Egypt, Italy Reestablish Diplomatic Ties after Tension over Student’s Murder
Egypt and Italy have decided to restore diplomatic ties after over a year since the murder of 28-year-old Italian graduate student Giulio Regeni in Egyptian capital Cairo. Italian and Egyptian ambassadors in both countries will resume work on September 14 after they were withdrawn in April 2016, Egyptian news agency MENA reports. Italian foreign minister Angelino Alfano announced on Monday the decision to reinstate Ambassador Giampaolo Cantini to Cairo. The Italian news agency ANSA quoted the minister as saying the reinstatement is intended to find the truth behind the killing of the student. Africa News

A Major UK PR Firm Was Expelled from a Trade Body For “Inciting Racial Hatred” in South Africa
One of the UK’s largest public relations firms has been kicked out of the country’s industry body after it managed a campaign to stoke racial tension in South Africa. Bell Pottinger became a pariah when the Public Relations and Communications Association (PRCA) announced its expulsion from the industry regulator on Sept. 4. The firm was sanctioned last week and given a week to appeal, which failed to change the final decision. The firm was found to have breached the industry’s ethical standards when it ran a campaign that shifted focus on racial inequality in South Africa, in order to distract from mounting corruption allegations leveled against president Jacob Zuma and the wealthy Gupta family. Bell Pottinger may not re-apply for membership for five years, the harshest sentence ever imposed, said the association. Hours before the announcement, Bell Pottinger’s chief executive James Henderson stepped down. Quartz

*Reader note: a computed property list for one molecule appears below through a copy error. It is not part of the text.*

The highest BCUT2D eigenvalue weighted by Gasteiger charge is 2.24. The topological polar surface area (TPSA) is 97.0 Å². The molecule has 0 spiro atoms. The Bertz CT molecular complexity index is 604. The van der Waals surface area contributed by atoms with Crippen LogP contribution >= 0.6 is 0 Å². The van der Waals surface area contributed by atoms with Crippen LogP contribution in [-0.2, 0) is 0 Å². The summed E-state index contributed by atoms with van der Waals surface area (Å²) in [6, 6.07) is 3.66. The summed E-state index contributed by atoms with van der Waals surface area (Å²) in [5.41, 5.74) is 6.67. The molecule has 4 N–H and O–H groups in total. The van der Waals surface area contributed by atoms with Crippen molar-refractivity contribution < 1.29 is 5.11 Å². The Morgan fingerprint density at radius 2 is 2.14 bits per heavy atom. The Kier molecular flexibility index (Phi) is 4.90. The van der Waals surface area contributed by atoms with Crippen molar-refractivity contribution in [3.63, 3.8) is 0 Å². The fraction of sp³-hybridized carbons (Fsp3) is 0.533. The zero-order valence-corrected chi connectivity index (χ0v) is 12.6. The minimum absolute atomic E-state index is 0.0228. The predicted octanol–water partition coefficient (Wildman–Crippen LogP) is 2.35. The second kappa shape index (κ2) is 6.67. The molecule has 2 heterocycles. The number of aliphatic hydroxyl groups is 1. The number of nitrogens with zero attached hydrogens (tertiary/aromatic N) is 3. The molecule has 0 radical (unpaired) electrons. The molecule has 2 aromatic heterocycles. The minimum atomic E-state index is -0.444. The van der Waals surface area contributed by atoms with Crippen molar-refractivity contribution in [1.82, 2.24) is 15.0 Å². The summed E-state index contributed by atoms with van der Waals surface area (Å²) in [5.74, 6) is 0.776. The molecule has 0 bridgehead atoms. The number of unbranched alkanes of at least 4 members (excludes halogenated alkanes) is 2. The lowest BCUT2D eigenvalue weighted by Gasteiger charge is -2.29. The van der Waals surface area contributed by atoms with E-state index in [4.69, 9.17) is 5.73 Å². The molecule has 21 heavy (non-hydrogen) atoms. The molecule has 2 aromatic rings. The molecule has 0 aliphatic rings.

Nigeria, South Africa Say They Are out of Recession
Two of Africa’s leading economies said Tuesday they have emerged from recession. South Africa and Nigeria released figures showing economic growth in the second quarter of this year. South Africa’s government said the gross domestic product grew by 2.5 percent in the quarter, helped by the agriculture, forestry and fishing sectors. The country announced in June it had entered recession. Nigeria’s government said its GDP grew by .55 percent in the quarter, aided by growing oil production. The West African power has struggled to diversify its economy beyond oil and has suffered from militant attacks on oil facilities in the oil-rich Niger Delta. Nigeria had been in recession since last year, with five quarters of negative growth. AP



Photo: Adam Jones